What are you trying to find out about Harvest Moon Time?
Last night I looked up and noticed what looked to me like a full moon, but apparently it’s actually the Harvest Moon tonight, Wednesday September 26th. Harvest Moon is not just a fancy name for the full moon at around harvest time, it behaves in a special way. Throughout the year the Moon rises, on average, about 50 minutes later each day. So when you get a near full moon close to sunset, that only lasts for a day or two. Then you’re back to waiting until later in the evening before moonlight appears. This used to be very important for farmers at harvest time in the days before electric lighting, Mercedes Benz tractors and bright halogen spotlights added to the rack of headlamps. That’s because near to the autumn equinox, which came this year on Sunday Sept. 23rd, the daily difference in the time when the moon rises is only by 30 minutes each day. So you get several moonlit early evenings in a row which is just perfect for getting the harvest in. The Moon rises at about sunset tonight, and then not long afterwards for the next few evenings, as indeed did the one I noticed yesterday and the day before when it was noticeably less than full.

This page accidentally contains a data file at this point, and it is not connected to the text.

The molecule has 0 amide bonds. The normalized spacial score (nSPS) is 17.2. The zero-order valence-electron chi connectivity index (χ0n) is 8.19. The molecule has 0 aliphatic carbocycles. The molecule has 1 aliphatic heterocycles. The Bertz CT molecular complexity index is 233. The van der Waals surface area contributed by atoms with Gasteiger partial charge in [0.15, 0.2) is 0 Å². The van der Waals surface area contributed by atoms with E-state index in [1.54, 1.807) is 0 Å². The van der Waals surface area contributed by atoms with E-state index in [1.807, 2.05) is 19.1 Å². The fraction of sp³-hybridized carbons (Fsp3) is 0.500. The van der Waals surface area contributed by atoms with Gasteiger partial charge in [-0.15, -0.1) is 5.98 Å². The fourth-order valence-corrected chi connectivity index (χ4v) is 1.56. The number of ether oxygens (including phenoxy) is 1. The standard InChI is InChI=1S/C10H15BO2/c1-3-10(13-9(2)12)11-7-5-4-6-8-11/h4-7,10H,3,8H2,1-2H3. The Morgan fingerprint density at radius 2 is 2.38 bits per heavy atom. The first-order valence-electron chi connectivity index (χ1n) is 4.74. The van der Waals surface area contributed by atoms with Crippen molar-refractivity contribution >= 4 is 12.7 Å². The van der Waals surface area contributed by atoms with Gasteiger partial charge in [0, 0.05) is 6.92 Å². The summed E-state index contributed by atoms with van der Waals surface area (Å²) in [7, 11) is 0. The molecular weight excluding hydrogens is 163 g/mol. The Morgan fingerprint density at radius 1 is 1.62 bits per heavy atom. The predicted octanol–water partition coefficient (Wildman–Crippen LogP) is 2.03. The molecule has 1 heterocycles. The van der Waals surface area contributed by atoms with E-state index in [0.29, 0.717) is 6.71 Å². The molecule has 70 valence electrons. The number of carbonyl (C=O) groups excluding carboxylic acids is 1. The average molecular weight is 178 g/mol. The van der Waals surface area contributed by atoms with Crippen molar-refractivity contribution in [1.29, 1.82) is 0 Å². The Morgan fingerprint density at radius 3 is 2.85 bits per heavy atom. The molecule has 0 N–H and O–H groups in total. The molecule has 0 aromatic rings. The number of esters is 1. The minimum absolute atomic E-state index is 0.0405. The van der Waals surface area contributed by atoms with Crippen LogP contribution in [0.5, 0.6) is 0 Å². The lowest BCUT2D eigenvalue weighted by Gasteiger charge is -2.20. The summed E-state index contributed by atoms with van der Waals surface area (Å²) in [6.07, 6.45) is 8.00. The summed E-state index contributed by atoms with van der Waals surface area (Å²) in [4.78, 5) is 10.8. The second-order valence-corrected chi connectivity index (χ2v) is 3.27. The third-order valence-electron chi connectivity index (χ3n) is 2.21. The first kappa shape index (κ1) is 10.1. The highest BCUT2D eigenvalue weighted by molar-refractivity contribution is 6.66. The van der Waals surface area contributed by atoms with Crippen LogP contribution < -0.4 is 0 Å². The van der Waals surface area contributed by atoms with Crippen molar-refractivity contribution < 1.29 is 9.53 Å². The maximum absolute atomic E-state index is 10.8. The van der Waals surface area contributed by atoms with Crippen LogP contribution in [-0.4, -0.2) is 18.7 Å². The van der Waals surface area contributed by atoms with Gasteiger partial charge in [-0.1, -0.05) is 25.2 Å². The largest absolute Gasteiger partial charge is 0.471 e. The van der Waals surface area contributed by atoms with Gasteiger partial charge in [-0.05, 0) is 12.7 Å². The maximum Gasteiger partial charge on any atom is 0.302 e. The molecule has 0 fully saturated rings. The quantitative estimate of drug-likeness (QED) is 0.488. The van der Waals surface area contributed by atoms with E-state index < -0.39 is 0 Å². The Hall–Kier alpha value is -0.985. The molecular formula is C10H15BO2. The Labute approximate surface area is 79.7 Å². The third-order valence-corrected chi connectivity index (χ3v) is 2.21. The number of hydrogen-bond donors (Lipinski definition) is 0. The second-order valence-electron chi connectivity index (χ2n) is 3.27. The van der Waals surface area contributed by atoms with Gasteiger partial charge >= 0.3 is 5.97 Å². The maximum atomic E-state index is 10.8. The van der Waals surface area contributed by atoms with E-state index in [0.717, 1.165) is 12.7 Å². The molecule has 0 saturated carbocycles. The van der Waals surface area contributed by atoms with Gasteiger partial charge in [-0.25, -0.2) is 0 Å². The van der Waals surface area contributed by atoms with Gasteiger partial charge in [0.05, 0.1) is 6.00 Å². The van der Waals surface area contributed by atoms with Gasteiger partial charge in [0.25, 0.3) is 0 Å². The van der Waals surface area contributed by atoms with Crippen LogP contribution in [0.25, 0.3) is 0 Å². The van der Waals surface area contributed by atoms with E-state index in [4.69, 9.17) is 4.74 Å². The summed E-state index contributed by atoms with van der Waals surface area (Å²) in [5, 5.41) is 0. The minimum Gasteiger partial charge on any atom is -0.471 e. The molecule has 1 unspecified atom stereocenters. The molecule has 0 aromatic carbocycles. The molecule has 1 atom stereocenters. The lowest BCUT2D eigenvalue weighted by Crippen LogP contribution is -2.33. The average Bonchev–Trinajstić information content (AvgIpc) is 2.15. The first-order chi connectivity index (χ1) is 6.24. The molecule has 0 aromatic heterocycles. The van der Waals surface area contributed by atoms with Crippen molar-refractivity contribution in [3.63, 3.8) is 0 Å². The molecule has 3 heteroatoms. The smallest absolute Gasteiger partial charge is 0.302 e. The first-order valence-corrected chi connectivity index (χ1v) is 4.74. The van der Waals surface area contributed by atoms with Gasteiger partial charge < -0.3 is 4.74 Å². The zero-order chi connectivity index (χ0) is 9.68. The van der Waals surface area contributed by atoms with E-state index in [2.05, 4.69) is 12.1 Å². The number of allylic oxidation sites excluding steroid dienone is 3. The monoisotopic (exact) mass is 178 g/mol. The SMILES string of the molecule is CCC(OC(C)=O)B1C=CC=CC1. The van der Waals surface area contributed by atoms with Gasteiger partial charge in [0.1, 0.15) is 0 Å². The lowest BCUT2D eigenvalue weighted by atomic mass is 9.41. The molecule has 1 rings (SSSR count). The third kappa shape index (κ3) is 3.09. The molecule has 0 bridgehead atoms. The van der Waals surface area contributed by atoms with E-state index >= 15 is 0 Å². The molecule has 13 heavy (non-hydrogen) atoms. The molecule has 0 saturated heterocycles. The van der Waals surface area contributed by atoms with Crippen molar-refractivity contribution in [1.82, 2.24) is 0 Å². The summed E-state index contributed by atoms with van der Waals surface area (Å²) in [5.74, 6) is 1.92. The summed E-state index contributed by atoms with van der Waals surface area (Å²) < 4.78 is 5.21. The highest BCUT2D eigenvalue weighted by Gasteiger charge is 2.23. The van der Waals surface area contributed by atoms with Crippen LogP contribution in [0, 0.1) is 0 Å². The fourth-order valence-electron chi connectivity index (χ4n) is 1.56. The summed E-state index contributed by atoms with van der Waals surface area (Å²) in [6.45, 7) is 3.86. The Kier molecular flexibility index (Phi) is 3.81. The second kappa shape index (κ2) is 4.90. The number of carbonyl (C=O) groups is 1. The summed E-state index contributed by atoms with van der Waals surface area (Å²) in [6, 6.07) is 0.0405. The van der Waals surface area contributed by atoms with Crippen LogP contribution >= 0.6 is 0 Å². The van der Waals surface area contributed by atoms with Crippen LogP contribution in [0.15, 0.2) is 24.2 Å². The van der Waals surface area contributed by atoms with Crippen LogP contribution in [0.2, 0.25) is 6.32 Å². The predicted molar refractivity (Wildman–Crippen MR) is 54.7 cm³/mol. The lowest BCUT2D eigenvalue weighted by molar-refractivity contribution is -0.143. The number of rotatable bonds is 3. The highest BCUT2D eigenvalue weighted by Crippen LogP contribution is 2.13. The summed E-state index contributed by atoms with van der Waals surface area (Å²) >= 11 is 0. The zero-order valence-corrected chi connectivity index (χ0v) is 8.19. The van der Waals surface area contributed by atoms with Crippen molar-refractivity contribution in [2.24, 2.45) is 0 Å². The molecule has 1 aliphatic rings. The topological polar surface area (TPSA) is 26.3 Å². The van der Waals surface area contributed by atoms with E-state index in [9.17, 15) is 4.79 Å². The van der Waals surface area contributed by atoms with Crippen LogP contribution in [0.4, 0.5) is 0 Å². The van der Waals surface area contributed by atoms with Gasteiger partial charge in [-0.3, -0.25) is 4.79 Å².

Now then, if you happen to be reading this in southern hemisphere, then it’s currently springtime and your full Moon behaves in exactly the opposite way. There will be an extra long time between moonrises from one evening to the next, which isn’t a particularly useful phenomenon, nor does it have a special name as far as I can gather, but no doubt you will get your autumnal Harvest Moon in March next year when we in the north are having our vernal equinox (March 20th 2008).